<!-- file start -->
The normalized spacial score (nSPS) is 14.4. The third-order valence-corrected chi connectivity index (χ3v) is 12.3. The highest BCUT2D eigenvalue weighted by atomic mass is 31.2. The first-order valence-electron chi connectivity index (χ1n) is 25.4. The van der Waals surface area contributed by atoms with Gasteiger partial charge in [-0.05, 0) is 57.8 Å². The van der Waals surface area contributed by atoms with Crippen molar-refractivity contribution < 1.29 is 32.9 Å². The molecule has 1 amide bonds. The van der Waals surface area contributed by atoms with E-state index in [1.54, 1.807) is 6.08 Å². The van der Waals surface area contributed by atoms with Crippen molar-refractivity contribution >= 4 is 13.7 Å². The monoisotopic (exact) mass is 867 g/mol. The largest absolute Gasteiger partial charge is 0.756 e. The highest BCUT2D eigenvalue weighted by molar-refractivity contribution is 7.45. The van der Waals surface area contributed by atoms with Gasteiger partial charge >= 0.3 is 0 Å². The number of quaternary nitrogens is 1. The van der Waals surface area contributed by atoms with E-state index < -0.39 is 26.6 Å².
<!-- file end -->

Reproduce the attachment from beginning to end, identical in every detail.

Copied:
The normalized spacial score (nSPS) is 14.4. The third-order valence-corrected chi connectivity index (χ3v) is 12.3. The highest BCUT2D eigenvalue weighted by atomic mass is 31.2. The first-order valence-electron chi connectivity index (χ1n) is 25.4. The van der Waals surface area contributed by atoms with Gasteiger partial charge in [-0.05, 0) is 57.8 Å². The van der Waals surface area contributed by atoms with Crippen molar-refractivity contribution < 1.29 is 32.9 Å². The molecule has 1 amide bonds. The van der Waals surface area contributed by atoms with E-state index in [1.54, 1.807) is 6.08 Å². The van der Waals surface area contributed by atoms with Crippen molar-refractivity contribution >= 4 is 13.7 Å². The monoisotopic (exact) mass is 867 g/mol. The largest absolute Gasteiger partial charge is 0.756 e. The highest BCUT2D eigenvalue weighted by molar-refractivity contribution is 7.45. The van der Waals surface area contributed by atoms with Gasteiger partial charge >= 0.3 is 0 Å². The number of quaternary nitrogens is 1. The van der Waals surface area contributed by atoms with E-state index < -0.39 is 26.6 Å².